Landlord did fixes, but more needed

NASHUA – A follow-up inspection of a Summer Street property yielded a mixed bag of some work properly done, some still needing to be done and a request for an engineer to report on the structure’s integrity.

City inspectors say they’re trying not to get caught in the crossfire of a long and heated dispute between the landlord, Kevin Monaco, and the tenants, John and Bonnie Perrault.

“This is a very hostile relationship between the landlord and the tenant,” said Nelson Ortega, the city’s code enforcement department manager.

“We’re trying to stay out of the hostile part of it,” Ortega said.

The Oct. 10 inspection of 24-26 Summer St. found that “the work that was completed was done properly,” according to a memorandum written by Michael Findley, the building department manager.

That included work in the east section of the basement and in the attic along the east-west ridgeline, according to Finley’s memorandum.

However, work must also be completed on the north-south ridgeline, Findley wrote.

Floors in some units were still out of level, Findley wrote.

“Final determination of the building’s structural integrity should be determined by a structural engineer, hired by the owner, as prescribed in the 2003 building permit,” Findley wrote.

The memorandum concluded that remaining roof work should be done “prior to the snow season.”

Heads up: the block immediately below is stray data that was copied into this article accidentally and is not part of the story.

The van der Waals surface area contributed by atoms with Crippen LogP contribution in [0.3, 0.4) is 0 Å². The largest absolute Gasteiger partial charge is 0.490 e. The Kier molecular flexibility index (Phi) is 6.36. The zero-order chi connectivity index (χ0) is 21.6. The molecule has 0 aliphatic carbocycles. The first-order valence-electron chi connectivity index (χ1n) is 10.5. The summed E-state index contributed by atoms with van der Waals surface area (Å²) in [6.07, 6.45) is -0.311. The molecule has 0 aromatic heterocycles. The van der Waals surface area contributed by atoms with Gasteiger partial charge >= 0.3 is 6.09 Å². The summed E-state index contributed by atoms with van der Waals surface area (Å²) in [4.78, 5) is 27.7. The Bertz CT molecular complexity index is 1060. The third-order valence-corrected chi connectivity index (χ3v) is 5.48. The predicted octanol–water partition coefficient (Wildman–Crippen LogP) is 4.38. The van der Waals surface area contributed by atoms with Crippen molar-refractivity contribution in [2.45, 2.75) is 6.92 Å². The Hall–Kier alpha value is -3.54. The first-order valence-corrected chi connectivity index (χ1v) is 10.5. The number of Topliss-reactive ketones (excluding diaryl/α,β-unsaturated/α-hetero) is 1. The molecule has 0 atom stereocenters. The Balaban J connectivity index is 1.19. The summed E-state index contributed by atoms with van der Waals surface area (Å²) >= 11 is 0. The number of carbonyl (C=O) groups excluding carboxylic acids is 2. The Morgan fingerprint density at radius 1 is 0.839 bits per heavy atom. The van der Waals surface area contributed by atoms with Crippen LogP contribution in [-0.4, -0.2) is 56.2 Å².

In an Oct. 16 letter to Monaco, Kyle Metcalf, city code enforcement officer, wrote, “The exterior had minor clean-up issues, nothing of any major significance needed to be completed on the exterior of your property as we discussed on the 10th.”

In a phone interview, Ortega said Monaco has until Nov. 14 to produce a letter from a structural engineer showing that the property is safe.

“That’s the number one thing we need to see from Mr. Monaco by that date,” Ortega said.

Monaco said he’ll do what the city asks him to do, but he contends the building is safe. If it weren’t, the city would have condemned it, and the city has never shown him where and how the building is unsafe, he said.

“If it isn’t safe, please prove to me where it’s not safe and we can fix it,” Monaco said.

He also said some minor repairs haven’t been done to the Perraults’ unit because the couple has steadfastly refused to let him into their apartment.

“There’s a handful of minor repairs to be done there,” Monaco said. “If I could get in there, they would have been done.”

Bonnie Perrault said Monaco hasn’t showed up to do the repairs. She also said the city is “a joke” and criticized the city code department, the police and courts for not following up on the couple’s complaints.

The couple has contended that Monaco started eviction procedures against them after they complained about the state of the building and that the landlord hadn’t built a handicap-accessible ramp after John Perrault, who is disabled, began using a wheelchair.

In turn, Monaco contends the issue is that the Perraults are behind on their rent.

Only after he sent a letter warning them they could be evicted did the couple begin complaining about their unit and the building needing repairs, Monaco said.

Monaco and the Perraults have attended four contentious court hearings since July.